Back in March, I discussed the proposed changes to the law on cookies, to require prior, informed consent before most cookies are placed on users’ computers.
The new regulations have now been published by the UK government. Regulation 6 of the snappily-titled Privacy and Electronic Communications (EC Directive) (Amendment) Regulations 2011 amends the previous rules so that most cookies will now only be permitted if the website user:
- is provided with clear and comprehensive information about the purposes of the storage of, or access to, that information; and
- has given his or her consent.
In addition, however, the revised regulation also states that:
…consent may be signified by a subscriber who amends or sets controls on the internet browser which the subscriber uses or by using another application or programme to signify consent.
What does all this mean in practice? To help businesses understand what is required of them, the Information Commissioner’s Office has produced a guidance note on the new regulations (PDF). While this leaves a number of questions still unanswered (as we’ll see below), it does clarify a number of points that had been debated since the new law was first proposed last year.
1. Is your cookie “strictly necessary”?
The revised regulations retain the existing exceptions for cookies:
- whose “sole purpose” is “carrying out the transmission of a communication over an electronic communications network”; or
- which are “strictly necessary for the provision of an information society service requested by the subscriber or user”.
The second of these is the more important for most websites. It has been suggested that this could be interpreted quite widely, to include analytics cookies that track how people use the site: which pages they visit, how long they remain on the site, which search terms brought them there in the first place, and so on. The argument is that this enables sites to allocate resources as necessary to provide their services.
However, the guidance argues that the exception needs to be interpreted narrowly, and the cookie must relate to services “explicitly requested” by the user – not just the general functioning of the site. So a cookie to enable a shopping basket and checkout system to work would be fine. However:
The exception would not apply, for example, just because you have decided that your website is more attractive if you remember users’ preferences or if you decide to use a cookie to collect statistical information about the use of your website.
2. Can browser settings be used?
The reference to a website user “who amends or sets controls on [their] internet browser” has been read by some as allowing existing browser controls on cookies to be used to obtain consent. However, the ICO’s view is that:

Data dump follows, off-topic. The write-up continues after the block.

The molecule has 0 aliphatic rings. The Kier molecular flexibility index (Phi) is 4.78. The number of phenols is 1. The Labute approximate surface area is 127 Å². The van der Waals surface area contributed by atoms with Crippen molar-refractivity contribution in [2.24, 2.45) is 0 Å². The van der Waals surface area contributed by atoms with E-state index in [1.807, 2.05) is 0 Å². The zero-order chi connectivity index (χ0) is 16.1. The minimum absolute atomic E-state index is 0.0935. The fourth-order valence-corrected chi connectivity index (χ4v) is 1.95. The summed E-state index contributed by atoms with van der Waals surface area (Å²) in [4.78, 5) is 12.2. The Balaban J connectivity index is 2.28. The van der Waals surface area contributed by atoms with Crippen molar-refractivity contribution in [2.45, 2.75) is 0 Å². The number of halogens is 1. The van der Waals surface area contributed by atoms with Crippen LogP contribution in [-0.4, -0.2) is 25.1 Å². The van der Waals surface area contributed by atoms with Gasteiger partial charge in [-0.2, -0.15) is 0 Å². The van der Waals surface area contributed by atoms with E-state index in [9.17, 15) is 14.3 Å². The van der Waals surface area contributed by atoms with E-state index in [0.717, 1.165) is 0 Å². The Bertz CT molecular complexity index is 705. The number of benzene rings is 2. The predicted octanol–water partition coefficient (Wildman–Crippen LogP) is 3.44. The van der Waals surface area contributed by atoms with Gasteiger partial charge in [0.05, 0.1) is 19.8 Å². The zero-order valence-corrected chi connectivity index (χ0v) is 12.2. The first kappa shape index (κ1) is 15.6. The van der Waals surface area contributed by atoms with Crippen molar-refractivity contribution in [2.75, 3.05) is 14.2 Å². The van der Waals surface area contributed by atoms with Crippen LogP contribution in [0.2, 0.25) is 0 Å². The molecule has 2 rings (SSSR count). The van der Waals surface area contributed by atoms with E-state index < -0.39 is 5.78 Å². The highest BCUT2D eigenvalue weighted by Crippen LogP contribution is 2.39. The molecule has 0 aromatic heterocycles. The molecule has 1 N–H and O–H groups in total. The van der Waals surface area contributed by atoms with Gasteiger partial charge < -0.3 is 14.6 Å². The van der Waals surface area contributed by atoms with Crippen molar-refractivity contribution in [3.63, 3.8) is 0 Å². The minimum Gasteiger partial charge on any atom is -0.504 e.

most browser settings are not sophisticated enough to allow you to assume that the user has given their consent to allow your website to set a cookie.
In addition, people may be accessing using mobile devices that do not enable them to exercise even the crude levels of control (“cookies ON” / “cookies OFF”) found in current desktop browsers.
In the longer term, more sophisticated browser settings may be developed that enable websites to obtain consent in this way. However, for now it has to be assumed that some other means of obtaining consent is necessary.
3. How can we obtain consent?
The ICO’s guidance is not prescriptive, and discusses a number of ways in which websites can obtain consent.
- Terms and conditions: sites that obtain users’ agreement to their terms and conditions (e.g. upon registering with the site or making a purchase) have a golden opportunity to obtain users’ consent. However, existing users should be made aware of the changes and asked to give their consent to the new terms.
- Settings-led consent: where a cookie is necessary in order to enable a particular website feature, then users can be told at the point they enable that feature that a cookie will be used for this purpose.
- Highlighted text: the website’s header or footer could include text that is highlighted when the site wishes to place a cookie, so that users can then agree to this.
- Third-party cookies: these are widely used by advertising networks, and unfortunately the ICO guidance does little more than acknowledge that this “may be the most challenging area in which to achieve compliance with the new rules”. Clearly, though, finding techniques for describing the use of third-party cookies in such a way that users are inclined to agree to them will become something of an art form in the near future.
4. So what do I need to do?
While the new legislation comes into force on 26 May 2011, the ICO recognises that there will need to be a “phased approach” to enforcement, to give websites time to comply. The ICO’s key expectation at this stage is that organisations are at least giving serious thought to how to comply.
In particular, the guidance advises website owners to:
- Check what type of cookies and similar technologies you use and how you use them.
- Decide what solution to obtain consent will be best in your circumstances.
“The key point”, they add, “is that you cannot ignore these rules.”
Over the next few months I will revisit this issue to see how websites are going about achieving compliance in practice, and what technical measures are being developed to facilitate this.